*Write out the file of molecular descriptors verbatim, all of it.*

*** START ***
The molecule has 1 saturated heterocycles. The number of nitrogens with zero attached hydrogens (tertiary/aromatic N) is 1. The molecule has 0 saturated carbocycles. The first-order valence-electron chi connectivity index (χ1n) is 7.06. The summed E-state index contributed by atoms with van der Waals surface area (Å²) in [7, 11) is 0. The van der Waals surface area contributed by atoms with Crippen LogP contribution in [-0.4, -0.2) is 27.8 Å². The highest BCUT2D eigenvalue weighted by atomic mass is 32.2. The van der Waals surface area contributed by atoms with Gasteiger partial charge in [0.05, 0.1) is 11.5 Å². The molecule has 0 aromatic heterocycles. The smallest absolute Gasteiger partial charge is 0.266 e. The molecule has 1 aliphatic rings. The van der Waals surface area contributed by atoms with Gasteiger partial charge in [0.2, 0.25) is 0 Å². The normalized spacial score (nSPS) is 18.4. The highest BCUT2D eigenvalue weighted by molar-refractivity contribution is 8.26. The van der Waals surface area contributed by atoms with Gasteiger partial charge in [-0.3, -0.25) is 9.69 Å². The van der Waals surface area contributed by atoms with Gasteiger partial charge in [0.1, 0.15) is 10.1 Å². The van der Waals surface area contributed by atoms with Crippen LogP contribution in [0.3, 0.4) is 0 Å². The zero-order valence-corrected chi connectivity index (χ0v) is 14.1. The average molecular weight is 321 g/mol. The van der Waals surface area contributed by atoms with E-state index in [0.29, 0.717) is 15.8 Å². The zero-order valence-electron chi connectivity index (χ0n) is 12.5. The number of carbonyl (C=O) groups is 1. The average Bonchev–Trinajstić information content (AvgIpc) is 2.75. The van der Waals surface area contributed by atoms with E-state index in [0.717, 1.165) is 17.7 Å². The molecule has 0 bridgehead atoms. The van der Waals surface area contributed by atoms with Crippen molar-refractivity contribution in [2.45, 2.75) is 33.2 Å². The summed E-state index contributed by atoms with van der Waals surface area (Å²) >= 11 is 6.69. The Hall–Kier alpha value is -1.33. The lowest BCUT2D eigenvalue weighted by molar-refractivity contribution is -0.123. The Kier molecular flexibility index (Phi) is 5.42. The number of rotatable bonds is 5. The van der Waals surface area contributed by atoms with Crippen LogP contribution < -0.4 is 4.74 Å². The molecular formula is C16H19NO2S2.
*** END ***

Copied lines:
The molecule has 1 saturated heterocycles. The number of nitrogens with zero attached hydrogens (tertiary/aromatic N) is 1. The molecule has 0 saturated carbocycles. The first-order valence-electron chi connectivity index (χ1n) is 7.06. The summed E-state index contributed by atoms with van der Waals surface area (Å²) in [7, 11) is 0. The van der Waals surface area contributed by atoms with Crippen LogP contribution in [-0.4, -0.2) is 27.8 Å². The highest BCUT2D eigenvalue weighted by atomic mass is 32.2. The van der Waals surface area contributed by atoms with Gasteiger partial charge in [0.05, 0.1) is 11.5 Å². The molecule has 0 aromatic heterocycles. The smallest absolute Gasteiger partial charge is 0.266 e. The molecule has 1 aliphatic rings. The van der Waals surface area contributed by atoms with Gasteiger partial charge in [0.2, 0.25) is 0 Å². The normalized spacial score (nSPS) is 18.4. The highest BCUT2D eigenvalue weighted by molar-refractivity contribution is 8.26. The van der Waals surface area contributed by atoms with Gasteiger partial charge in [-0.3, -0.25) is 9.69 Å². The van der Waals surface area contributed by atoms with Gasteiger partial charge in [0.1, 0.15) is 10.1 Å². The van der Waals surface area contributed by atoms with Crippen LogP contribution in [0.3, 0.4) is 0 Å². The zero-order valence-corrected chi connectivity index (χ0v) is 14.1. The average molecular weight is 321 g/mol. The van der Waals surface area contributed by atoms with E-state index in [0.29, 0.717) is 15.8 Å². The zero-order valence-electron chi connectivity index (χ0n) is 12.5. The number of carbonyl (C=O) groups is 1. The average Bonchev–Trinajstić information content (AvgIpc) is 2.75. The van der Waals surface area contributed by atoms with E-state index in [0.717, 1.165) is 17.7 Å². The molecule has 0 bridgehead atoms. The van der Waals surface area contributed by atoms with Crippen molar-refractivity contribution in [2.45, 2.75) is 33.2 Å². The summed E-state index contributed by atoms with van der Waals surface area (Å²) >= 11 is 6.69. The Hall–Kier alpha value is -1.33. The lowest BCUT2D eigenvalue weighted by molar-refractivity contribution is -0.123. The Kier molecular flexibility index (Phi) is 5.42. The number of rotatable bonds is 5. The van der Waals surface area contributed by atoms with Crippen LogP contribution < -0.4 is 4.74 Å². The molecular formula is C16H19NO2S2.